The next day, our group of scholars moved to Zhangjiajie. We toured the Chinese version of Luray Caverns. This time, I was not quite as alone as I’d been: In standard eunuch fashion, I fell in with a group of four young ladies from Taiwan, hovering on the periphery of their approach-avoidance gravitational pull; and I actually had a pretty good time with the impressive cave and the lovely company. When the ladies slowed down in the shopping area outside the cave, though, I became aware that I was reverting to the role of hungry dog, hanging around, waiting for whatever table scraps of attention they might throw down to me; and so I took my leave of them, bought a dress for Yuka [then my fiancée, now my wife], and escorted [senior scholar] Wei Qingyuan back to the waiting bus.

That night at the hotel, after dinner, I developed a headache and began asking females for aspirin. One of the Taiwanese ladies said she had some in her room. On the way thither, we passed the hotel’s massage parlor, where the pubescent hostesses were scantily clad and the light chaser framing the doorway had already been turned on. Upon reaching the Taiwanese ladies’ room (where the other three waited; it seemed they always stuck together for protection), I received the promised pills, and an awkward moment ensued, as my canine tendency began to reassert itself; but they sent me on my way rather decisively, with a final “Goodnight,” while closing and locking the door behind me.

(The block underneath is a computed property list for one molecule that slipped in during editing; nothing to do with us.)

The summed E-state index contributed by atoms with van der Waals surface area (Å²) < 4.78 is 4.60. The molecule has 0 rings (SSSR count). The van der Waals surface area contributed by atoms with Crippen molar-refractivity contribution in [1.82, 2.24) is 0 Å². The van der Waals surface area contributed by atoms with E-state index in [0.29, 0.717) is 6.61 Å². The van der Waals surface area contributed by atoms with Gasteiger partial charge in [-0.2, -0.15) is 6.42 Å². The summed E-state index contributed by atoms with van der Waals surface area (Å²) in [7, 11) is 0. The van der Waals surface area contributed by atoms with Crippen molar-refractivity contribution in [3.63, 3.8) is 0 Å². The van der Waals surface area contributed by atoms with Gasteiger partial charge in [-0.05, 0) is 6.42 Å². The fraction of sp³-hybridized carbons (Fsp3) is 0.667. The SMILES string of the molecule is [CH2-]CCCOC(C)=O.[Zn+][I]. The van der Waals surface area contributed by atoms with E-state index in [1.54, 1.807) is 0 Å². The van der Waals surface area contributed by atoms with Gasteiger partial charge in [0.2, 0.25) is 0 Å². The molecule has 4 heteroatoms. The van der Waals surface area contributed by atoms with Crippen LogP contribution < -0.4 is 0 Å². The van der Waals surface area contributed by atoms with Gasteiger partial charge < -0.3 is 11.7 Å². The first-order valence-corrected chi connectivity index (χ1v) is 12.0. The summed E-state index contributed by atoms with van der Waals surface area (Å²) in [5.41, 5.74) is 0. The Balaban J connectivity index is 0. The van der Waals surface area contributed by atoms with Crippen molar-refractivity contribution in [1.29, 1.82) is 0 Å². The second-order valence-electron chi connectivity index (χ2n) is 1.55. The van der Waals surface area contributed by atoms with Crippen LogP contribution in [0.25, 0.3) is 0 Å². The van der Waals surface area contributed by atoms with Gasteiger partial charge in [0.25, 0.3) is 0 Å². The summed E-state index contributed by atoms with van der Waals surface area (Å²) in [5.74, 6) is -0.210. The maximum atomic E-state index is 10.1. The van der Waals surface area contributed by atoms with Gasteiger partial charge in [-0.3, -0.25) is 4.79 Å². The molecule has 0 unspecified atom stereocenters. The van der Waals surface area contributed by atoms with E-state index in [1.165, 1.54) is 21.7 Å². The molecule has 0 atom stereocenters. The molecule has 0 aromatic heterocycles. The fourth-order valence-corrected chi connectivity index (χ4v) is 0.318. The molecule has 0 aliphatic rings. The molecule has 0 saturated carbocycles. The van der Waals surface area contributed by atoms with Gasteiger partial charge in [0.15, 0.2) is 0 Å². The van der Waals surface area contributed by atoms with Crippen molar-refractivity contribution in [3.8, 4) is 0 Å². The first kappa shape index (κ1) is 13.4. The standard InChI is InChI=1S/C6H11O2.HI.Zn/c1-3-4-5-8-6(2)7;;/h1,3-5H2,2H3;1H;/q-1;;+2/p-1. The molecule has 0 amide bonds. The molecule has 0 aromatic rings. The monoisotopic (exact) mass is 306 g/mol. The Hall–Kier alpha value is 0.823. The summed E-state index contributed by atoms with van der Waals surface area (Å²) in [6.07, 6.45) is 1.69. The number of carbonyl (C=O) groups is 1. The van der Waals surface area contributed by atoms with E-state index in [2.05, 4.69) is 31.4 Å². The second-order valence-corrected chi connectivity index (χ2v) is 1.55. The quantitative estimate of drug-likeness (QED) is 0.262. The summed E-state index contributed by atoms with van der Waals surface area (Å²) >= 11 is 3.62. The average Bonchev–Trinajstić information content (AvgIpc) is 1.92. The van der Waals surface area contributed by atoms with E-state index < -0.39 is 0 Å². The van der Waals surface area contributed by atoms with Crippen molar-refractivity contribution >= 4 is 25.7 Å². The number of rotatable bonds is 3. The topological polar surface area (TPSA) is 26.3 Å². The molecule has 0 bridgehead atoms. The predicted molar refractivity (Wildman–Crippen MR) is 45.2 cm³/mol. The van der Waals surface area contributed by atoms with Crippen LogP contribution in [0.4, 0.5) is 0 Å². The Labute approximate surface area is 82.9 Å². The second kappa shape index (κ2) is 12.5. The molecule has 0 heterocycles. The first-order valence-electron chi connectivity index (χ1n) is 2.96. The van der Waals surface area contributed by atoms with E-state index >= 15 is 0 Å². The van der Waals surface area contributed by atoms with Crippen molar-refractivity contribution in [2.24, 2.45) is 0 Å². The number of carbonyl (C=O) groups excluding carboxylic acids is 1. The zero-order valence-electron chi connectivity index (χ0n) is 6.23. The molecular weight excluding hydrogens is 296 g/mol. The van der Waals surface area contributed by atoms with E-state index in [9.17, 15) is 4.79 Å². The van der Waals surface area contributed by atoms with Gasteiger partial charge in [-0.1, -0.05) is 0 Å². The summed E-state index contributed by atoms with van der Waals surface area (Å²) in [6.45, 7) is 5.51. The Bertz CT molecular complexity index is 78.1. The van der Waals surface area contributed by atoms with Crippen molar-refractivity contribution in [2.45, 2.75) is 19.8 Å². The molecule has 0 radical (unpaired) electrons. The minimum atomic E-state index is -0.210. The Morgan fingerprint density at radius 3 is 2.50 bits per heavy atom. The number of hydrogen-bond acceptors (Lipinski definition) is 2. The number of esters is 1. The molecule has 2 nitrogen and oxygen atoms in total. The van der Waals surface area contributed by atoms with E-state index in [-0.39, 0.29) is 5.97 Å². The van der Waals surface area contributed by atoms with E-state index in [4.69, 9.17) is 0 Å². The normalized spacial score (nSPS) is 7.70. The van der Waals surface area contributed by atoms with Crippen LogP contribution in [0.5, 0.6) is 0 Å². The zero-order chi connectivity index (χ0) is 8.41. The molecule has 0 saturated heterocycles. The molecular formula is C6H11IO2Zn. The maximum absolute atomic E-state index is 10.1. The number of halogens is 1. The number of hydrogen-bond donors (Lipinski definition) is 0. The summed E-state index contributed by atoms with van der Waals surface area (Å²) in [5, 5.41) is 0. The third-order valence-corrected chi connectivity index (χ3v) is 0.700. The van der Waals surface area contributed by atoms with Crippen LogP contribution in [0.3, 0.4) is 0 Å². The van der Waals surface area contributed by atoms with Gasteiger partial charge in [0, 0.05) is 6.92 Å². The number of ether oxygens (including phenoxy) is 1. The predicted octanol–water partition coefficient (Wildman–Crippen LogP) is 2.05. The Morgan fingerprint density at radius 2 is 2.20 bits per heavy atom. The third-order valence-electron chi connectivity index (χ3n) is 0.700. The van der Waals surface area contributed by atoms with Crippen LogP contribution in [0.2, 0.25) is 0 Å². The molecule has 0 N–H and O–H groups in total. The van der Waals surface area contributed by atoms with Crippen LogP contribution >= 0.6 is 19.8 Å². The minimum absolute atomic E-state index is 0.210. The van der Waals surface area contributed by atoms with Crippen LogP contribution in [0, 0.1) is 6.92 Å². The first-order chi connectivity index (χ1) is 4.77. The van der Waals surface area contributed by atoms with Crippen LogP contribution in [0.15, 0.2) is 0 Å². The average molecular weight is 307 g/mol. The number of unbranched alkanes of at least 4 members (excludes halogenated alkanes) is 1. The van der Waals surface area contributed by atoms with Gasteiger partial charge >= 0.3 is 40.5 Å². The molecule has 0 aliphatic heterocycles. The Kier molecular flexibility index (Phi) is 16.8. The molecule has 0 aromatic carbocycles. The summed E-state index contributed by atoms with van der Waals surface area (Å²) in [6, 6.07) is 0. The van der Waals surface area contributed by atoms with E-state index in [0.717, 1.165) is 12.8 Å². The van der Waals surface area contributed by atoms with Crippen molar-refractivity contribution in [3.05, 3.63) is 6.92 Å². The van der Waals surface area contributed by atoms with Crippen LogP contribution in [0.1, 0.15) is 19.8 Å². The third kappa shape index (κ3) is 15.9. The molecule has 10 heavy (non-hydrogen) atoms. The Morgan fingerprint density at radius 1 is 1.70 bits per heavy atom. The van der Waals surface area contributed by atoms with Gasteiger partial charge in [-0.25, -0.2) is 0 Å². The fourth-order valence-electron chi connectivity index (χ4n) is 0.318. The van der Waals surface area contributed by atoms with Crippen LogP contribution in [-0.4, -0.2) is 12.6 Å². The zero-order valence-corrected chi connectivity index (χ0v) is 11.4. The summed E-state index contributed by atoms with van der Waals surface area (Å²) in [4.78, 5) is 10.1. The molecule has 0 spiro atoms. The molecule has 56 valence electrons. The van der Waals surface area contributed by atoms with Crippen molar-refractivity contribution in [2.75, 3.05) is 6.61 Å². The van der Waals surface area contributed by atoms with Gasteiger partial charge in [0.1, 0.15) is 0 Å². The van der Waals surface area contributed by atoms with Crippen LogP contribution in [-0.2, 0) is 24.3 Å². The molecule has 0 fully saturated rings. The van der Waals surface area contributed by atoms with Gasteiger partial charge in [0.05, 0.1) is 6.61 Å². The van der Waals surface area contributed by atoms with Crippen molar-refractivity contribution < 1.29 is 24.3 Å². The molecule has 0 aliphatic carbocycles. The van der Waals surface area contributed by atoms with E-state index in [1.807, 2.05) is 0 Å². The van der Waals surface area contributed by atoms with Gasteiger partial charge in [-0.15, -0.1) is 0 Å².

In spite of the less than voluntary mode of my departure, I was still glad on the whole to be away from their debilitating presence. The problem now, as I returned to my room, was how to spend the rest of the evening in the very uncomfortable hotel. I decided to write a letter to Yuka.

The phone rang. It was one of the young hostesses from the massage parlor, asking if I required any servicing. I demurred. I said I had a girlfriend. She said it didn’t matter. I twisted in the wind for another minute or so, the tenacious young lady refusing to let me off the hook. Finally, I blurted one last “Sorry” and hung up the phone over her protests. Then, I sat down on the bed and repeated, as a mantra, the phrase “Nerves of steel.”

The phone rang every fifteen minutes or so, until around eleven. I didn’t answer.

The following day, we took a nature walk, along a path following a river in the woods. I was very impressed with the park, though the lack of any literary or religious significance kept my happiness from overflowing into euphoria. Also, I made it a point to escape from the group, especially the four Formosan ladies, and to enjoy the place with the peace of mind enabled by solitude. I did bump into the Formosan Four upon emerging from the woods at the end of the trail, and they said they missed my company. Whether they were trying to be polite or cruel, I really can’t say.

Author: Harry Miller

I have traveled and lived in Taiwan, China, and Japan and am now a professor of Asian history and a soon to be published novelist.

2 thoughts on “China Journal: The Hunan Condition”

  1. Hahaha, “In standard eunuch fashion…” This was a pleasure to read and conjured up some of my own memories from China, the assumed loaf of bread, the outward praise for democracy while I just shook my head, the primal nature experiences allowing one to go back to Tang…

    Liked by 1 person